This video shows the daily life of rural women.
The Zapatistas in southern Mexico succeeded in educating rural peasants and believe in equality for women, as discussed in an online video We Are Equal: Zapatista Women Speak (2004).[i] A woman reports, “We have awakened now; we know that we can do whatever we want in life, because we have rights too.” Women explain that since 1994 (the beginning of the Zapatista revolution) now they can go out and participate as women, while before women couldn’t leave the house and it was acceptable for a husband to beat his wife. Now, there is real justice for anybody and men “don’t make fun of us.” Women can leave the house and now they don’t say anything; women can participate in the Zapatista army and work within the community. The video plays a song about women’s rights sung by a man, singing about respecting women, and a radio show relays the same message.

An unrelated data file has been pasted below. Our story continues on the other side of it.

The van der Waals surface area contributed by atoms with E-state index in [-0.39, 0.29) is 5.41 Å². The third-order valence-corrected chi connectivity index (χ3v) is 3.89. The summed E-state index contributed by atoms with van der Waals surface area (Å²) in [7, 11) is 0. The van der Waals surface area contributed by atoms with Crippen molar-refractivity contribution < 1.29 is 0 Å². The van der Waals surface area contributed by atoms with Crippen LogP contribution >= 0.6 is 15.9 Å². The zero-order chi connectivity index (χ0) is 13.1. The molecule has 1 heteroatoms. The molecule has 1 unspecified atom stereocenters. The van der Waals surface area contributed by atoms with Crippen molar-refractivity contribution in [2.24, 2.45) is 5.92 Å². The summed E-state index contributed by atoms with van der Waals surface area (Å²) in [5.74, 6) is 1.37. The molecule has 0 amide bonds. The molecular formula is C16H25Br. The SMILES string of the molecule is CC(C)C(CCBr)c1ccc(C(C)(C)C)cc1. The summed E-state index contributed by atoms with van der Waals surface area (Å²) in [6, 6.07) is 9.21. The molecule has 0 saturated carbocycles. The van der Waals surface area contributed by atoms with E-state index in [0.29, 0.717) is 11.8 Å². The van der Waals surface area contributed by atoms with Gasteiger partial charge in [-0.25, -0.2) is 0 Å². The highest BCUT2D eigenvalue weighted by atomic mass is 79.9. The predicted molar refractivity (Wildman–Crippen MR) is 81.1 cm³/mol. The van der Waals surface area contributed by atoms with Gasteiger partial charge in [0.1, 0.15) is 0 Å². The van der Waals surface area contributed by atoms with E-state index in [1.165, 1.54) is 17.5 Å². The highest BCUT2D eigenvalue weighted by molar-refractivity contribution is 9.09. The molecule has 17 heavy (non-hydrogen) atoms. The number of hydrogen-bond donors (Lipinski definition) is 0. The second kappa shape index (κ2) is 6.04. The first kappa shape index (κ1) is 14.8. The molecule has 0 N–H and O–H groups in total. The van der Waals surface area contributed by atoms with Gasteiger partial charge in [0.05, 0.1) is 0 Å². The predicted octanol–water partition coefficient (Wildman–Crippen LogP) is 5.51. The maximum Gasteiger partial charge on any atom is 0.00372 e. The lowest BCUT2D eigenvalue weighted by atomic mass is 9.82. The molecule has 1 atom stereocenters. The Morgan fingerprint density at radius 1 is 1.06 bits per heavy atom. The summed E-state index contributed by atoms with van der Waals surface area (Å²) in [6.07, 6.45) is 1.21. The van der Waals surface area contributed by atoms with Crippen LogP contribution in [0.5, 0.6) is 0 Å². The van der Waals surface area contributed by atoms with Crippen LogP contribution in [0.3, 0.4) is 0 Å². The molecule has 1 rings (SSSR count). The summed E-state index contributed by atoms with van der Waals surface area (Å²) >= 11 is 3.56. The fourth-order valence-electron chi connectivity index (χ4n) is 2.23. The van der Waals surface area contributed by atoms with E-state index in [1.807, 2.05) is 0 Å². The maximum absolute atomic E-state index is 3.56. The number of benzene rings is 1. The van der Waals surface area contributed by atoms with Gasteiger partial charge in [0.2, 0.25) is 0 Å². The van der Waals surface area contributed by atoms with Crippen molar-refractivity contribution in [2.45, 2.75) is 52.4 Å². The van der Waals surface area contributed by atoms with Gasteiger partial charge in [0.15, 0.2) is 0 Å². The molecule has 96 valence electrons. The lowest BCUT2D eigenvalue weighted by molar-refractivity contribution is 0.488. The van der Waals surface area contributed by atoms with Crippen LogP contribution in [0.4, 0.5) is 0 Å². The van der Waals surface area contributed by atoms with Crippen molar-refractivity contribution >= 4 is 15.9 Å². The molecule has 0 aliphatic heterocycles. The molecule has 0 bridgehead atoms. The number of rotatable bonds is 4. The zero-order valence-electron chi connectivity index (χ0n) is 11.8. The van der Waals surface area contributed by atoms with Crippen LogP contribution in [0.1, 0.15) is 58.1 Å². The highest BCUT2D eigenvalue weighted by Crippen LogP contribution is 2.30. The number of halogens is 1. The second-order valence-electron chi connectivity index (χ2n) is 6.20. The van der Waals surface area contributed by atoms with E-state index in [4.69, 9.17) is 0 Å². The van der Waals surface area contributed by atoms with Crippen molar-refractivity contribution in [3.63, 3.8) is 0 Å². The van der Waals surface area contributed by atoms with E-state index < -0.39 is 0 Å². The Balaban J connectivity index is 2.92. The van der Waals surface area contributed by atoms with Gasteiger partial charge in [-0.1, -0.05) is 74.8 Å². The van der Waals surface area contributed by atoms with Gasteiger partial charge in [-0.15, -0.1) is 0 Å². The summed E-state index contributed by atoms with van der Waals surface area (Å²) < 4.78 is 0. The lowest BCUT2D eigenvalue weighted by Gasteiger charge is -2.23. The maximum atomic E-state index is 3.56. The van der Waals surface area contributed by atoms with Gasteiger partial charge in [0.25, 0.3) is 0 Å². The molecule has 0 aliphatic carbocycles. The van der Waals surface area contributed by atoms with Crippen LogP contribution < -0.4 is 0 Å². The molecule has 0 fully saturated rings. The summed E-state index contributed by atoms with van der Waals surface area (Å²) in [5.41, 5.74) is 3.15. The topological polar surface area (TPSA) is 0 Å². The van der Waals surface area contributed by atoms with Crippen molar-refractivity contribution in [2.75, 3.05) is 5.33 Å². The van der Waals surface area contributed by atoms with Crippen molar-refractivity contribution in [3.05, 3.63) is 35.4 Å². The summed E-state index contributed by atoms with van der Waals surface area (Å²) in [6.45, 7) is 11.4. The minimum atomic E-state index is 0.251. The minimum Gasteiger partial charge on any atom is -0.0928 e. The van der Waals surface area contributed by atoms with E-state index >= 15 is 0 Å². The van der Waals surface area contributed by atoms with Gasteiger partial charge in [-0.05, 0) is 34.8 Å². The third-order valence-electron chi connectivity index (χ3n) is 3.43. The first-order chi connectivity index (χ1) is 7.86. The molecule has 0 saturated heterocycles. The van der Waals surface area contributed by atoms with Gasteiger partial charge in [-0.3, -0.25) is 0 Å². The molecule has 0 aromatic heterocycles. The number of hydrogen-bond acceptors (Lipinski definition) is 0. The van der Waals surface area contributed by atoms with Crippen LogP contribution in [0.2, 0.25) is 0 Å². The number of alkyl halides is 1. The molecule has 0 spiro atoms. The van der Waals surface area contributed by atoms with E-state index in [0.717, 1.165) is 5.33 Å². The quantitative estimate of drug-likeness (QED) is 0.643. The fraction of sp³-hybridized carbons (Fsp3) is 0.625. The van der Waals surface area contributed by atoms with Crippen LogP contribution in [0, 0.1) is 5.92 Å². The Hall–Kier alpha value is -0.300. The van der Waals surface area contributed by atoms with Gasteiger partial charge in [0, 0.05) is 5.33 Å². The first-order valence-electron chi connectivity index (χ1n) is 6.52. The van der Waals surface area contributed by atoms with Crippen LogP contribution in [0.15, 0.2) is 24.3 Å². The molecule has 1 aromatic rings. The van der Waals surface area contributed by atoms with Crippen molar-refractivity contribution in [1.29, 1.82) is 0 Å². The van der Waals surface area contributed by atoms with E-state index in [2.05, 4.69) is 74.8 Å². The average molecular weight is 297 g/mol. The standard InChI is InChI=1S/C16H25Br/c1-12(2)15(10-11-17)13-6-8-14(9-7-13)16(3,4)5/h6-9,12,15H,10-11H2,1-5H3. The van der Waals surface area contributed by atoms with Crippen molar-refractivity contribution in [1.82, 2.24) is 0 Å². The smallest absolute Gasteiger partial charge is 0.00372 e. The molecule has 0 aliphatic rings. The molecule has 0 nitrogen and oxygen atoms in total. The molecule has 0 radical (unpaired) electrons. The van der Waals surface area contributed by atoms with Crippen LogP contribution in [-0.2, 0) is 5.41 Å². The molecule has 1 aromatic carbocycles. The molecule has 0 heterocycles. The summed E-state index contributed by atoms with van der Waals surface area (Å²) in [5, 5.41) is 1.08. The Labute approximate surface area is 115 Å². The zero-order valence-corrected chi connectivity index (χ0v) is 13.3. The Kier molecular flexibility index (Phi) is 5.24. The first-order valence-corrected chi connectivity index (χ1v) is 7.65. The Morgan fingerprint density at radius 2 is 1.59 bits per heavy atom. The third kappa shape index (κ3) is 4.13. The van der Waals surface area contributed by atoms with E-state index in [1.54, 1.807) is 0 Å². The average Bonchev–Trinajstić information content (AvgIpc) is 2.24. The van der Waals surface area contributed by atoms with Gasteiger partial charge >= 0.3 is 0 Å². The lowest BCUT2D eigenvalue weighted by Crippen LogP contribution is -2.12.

In contrast, the women said their grandparents were peons, their eyes were closed in ignorance, but now women have woken up to their rights. They were treated like slaves for a long time. They made all their own food and everything else they needed. They worked very hard for the landowner, believing that he was like a god and called him father. They did all the work for his wife too, with no such thing as resting on Sundays—which is still true. They still haven’t achieved what they want, living almost the same way without money or good houses. Women can barely read and write and the men do not help with women’s work. They said they wake up at 3 am, sweep, make coffee, then the men work in the fields. Women grind the corn and make food for the children, and go cut firewood and carry heavy loads on their backs. It’s like having two or three jobs in the same day with little sleep. Women know they rights, and men know it as well.